An original musical based on the Mark Twain story will premiere in Westport

WESTPORT — How do money and power affect the way people interact with those who have it?

It’s a question Mark Twain explores in his short story, ‘The Million Pound Bank Note’ and Westport Library will examine in song with the performance of ‘My Millionaire’, an original production based on Twain’s work. The premier will take place at 11 a.m. Sunday and will be followed by a conversation.

“It took a long time to evolve,” said Barbara Backlar Reis, the show’s composer and Westport resident. “But these are musicals.”

Nancy Becklean Tobin wrote the lyrics and Reis wrote the music. The duo began working on the show in the 1980s, even performing the songs at the New York Public Theater once.

It then sat on the shelf after that performance in the 1980s until the pandemic hit. The two were housebound and decided to take it back and have been working there for two years.

Tobin had started it even earlier. She got the idea from Lehman Engel, a famous composer, in one of her musical theater workshops BMI Lehman Engel. She had started working on it with someone else, but when that didn’t work out, she turned to Reis to create the music. The two had previously written a number of shows together, Reis said.

“Barbara has a beautiful ability to create such beautiful, sentimental melodies,” said show director and Easton resident J. Clayton Winters. “I think the performance is a love song for Twain’s story.”

The show’s latest review came a few months ago when Winters heard some of the music and met Reis. The library was looking for a 45-minute program and so they reworked the 21/2 hour musical into the window, which Winters says brought it closer to the source material.

He estimates that around 85% of the show is new, although all 10 songs are the same. The original show has around 20 songs.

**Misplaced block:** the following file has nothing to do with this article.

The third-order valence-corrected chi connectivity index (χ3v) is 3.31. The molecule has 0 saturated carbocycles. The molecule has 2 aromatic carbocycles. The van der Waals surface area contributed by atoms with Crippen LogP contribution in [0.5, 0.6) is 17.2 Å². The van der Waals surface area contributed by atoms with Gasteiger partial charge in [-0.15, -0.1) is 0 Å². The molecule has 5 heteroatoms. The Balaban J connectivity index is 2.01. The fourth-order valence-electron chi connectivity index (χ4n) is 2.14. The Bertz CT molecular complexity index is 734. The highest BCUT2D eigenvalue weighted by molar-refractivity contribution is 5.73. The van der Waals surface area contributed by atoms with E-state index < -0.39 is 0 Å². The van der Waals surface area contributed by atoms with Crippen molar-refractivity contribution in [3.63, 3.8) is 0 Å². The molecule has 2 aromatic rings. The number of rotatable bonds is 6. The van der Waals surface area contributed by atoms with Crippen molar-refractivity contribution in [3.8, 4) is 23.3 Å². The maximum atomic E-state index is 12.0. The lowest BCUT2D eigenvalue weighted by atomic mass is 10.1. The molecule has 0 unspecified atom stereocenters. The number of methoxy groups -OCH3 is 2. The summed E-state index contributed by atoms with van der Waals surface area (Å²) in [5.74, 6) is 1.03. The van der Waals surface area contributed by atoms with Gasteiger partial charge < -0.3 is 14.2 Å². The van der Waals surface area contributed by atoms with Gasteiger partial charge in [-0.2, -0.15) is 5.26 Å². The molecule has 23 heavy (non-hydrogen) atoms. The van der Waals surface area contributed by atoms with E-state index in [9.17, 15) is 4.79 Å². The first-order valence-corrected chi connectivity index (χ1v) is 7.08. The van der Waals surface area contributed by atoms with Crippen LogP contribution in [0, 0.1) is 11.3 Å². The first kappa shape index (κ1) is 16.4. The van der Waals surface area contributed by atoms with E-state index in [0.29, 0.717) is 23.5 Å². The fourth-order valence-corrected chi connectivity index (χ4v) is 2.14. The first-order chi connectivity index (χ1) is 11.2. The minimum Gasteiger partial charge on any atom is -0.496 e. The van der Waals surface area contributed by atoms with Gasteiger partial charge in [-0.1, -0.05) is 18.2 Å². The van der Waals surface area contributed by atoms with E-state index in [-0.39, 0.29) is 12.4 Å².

“It’s truly a collaboration that spans decades, but has been shaped over the past two months for the Westport Public Library,” Winters said.

Twain’s original story was published in 1893 between the periods he lived in Connecticut – first in Hartford, then in Redding, where he went on to found the library, which still bears his name.

“It’s very exciting, but it’s kind of a musical meta-theatre,” Winters said, of the performance of the Connecticut author’s works at a Connecticut library.

He and Reis said the story is still one that resonates today and people should see. They said it’s a love story about how people can find value in each other, even in the presence of wealth and power.

“The appearance of wealth can be a subterfuge to find out who someone really is,” Reis said. “My daughter has always called this work ‘the currency of love’.”

Winters said Twain explored these themes so well.

“In comic Twain fashion, he plays with the appearance of wealth and how you can trade it,” he said.

Winters said the Westport Library is a great place on its own with its lights, cameras, stage, LED screen and grand piano that helped them share the production they wanted.

“It’s just a remarkable place,” Winters said.

The music will be performed by a six-person cast and Chris Coogan on piano. Coogan is also musical director.

With Coogan performing, this will be Reis’ first time as an audience member at one of her own shows, something she is looking forward to.

“I believe this musical gift was a gift from God that I received as a young child and that gift from God will be shared with the public,” Reis said.

Both Winters and Reis are grateful to the library for the opportunity to show this performance.

Reis had taken an exercise class at the senior center over the summer and talked about what she was working on with Dick Lowenstein, whose friend Andrew Wilk not only sits on the library board, but is also the executive producer of “Live at Lincoln Center”. “He then hooked her up with others and between multiple conversations and sharing the recording of the Public Theater performance, this upcoming show became a reality.

“I’m so grateful,” Reis said. “It has been the work, heart and soul of so many people to make this production possible.”